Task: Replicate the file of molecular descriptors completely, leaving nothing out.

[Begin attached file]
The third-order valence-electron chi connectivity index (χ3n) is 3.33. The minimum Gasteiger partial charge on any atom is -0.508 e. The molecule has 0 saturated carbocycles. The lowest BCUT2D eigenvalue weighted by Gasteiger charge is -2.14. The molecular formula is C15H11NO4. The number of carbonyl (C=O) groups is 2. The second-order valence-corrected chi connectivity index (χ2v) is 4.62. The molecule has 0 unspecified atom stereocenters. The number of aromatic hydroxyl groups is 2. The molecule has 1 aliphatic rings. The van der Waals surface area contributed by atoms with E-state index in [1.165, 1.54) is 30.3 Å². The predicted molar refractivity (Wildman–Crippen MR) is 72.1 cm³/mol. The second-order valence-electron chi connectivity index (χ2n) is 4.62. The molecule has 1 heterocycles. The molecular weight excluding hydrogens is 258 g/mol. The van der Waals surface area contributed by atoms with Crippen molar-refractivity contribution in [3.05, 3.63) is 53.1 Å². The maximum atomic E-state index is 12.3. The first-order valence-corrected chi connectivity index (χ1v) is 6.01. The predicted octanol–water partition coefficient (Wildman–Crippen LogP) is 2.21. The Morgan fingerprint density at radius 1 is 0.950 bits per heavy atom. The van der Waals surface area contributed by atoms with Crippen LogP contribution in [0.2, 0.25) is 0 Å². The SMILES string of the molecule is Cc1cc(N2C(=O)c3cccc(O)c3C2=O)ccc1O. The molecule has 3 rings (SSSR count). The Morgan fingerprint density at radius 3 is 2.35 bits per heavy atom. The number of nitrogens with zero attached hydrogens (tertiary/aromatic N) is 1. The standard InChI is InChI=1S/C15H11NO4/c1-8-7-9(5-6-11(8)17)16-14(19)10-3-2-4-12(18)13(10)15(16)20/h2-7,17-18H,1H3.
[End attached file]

The third-order valence-electron chi connectivity index (χ3n) is 3.33. The minimum Gasteiger partial charge on any atom is -0.508 e. The molecule has 0 saturated carbocycles. The lowest BCUT2D eigenvalue weighted by Gasteiger charge is -2.14. The molecular formula is C15H11NO4. The number of carbonyl (C=O) groups is 2. The second-order valence-corrected chi connectivity index (χ2v) is 4.62. The molecule has 0 unspecified atom stereocenters. The number of aromatic hydroxyl groups is 2. The molecule has 1 aliphatic rings. The van der Waals surface area contributed by atoms with E-state index in [1.165, 1.54) is 30.3 Å². The predicted molar refractivity (Wildman–Crippen MR) is 72.1 cm³/mol. The second-order valence-electron chi connectivity index (χ2n) is 4.62. The molecule has 1 heterocycles. The molecular weight excluding hydrogens is 258 g/mol. The van der Waals surface area contributed by atoms with Crippen molar-refractivity contribution in [3.05, 3.63) is 53.1 Å². The maximum atomic E-state index is 12.3. The first-order valence-corrected chi connectivity index (χ1v) is 6.01. The predicted octanol–water partition coefficient (Wildman–Crippen LogP) is 2.21. The Morgan fingerprint density at radius 1 is 0.950 bits per heavy atom. The van der Waals surface area contributed by atoms with Crippen LogP contribution in [0.2, 0.25) is 0 Å². The SMILES string of the molecule is Cc1cc(N2C(=O)c3cccc(O)c3C2=O)ccc1O. The molecule has 3 rings (SSSR count). The Morgan fingerprint density at radius 3 is 2.35 bits per heavy atom. The number of nitrogens with zero attached hydrogens (tertiary/aromatic N) is 1. The standard InChI is InChI=1S/C15H11NO4/c1-8-7-9(5-6-11(8)17)16-14(19)10-3-2-4-12(18)13(10)15(16)20/h2-7,17-18H,1H3.